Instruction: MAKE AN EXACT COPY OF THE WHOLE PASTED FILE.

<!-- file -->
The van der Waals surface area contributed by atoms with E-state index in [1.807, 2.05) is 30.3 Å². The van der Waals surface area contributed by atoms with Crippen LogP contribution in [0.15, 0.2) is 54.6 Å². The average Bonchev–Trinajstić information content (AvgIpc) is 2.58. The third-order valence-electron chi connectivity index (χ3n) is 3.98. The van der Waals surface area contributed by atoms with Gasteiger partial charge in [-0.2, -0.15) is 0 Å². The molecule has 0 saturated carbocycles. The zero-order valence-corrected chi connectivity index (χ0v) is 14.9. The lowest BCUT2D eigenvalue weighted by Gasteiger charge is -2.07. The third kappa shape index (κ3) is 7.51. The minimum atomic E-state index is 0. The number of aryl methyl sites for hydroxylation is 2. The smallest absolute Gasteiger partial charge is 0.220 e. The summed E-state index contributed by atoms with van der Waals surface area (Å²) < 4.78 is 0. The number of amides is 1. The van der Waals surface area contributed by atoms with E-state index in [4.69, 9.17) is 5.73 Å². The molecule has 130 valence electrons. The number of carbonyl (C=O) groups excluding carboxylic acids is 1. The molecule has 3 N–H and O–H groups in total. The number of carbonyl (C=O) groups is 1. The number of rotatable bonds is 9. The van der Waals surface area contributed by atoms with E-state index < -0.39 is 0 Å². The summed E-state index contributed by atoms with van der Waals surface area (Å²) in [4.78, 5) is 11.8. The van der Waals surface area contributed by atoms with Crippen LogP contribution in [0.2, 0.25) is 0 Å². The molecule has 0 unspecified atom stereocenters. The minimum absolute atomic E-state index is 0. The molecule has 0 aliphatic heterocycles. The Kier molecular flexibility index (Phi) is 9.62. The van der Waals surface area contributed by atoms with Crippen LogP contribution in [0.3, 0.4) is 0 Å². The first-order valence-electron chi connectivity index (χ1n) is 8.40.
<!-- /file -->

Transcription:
The van der Waals surface area contributed by atoms with E-state index in [1.807, 2.05) is 30.3 Å². The van der Waals surface area contributed by atoms with Crippen LogP contribution in [0.15, 0.2) is 54.6 Å². The average Bonchev–Trinajstić information content (AvgIpc) is 2.58. The third-order valence-electron chi connectivity index (χ3n) is 3.98. The van der Waals surface area contributed by atoms with Gasteiger partial charge in [-0.2, -0.15) is 0 Å². The molecule has 0 saturated carbocycles. The zero-order valence-corrected chi connectivity index (χ0v) is 14.9. The lowest BCUT2D eigenvalue weighted by Gasteiger charge is -2.07. The third kappa shape index (κ3) is 7.51. The minimum atomic E-state index is 0. The number of aryl methyl sites for hydroxylation is 2. The smallest absolute Gasteiger partial charge is 0.220 e. The summed E-state index contributed by atoms with van der Waals surface area (Å²) < 4.78 is 0. The number of amides is 1. The van der Waals surface area contributed by atoms with E-state index in [4.69, 9.17) is 5.73 Å². The molecule has 130 valence electrons. The number of carbonyl (C=O) groups excluding carboxylic acids is 1. The molecule has 3 N–H and O–H groups in total. The number of carbonyl (C=O) groups is 1. The number of rotatable bonds is 9. The van der Waals surface area contributed by atoms with E-state index < -0.39 is 0 Å². The summed E-state index contributed by atoms with van der Waals surface area (Å²) in [4.78, 5) is 11.8. The van der Waals surface area contributed by atoms with Crippen LogP contribution in [0.2, 0.25) is 0 Å². The molecule has 0 unspecified atom stereocenters. The minimum absolute atomic E-state index is 0. The molecule has 0 aliphatic heterocycles. The Kier molecular flexibility index (Phi) is 9.62. The van der Waals surface area contributed by atoms with Crippen LogP contribution in [0.3, 0.4) is 0 Å². The first-order valence-electron chi connectivity index (χ1n) is 8.40.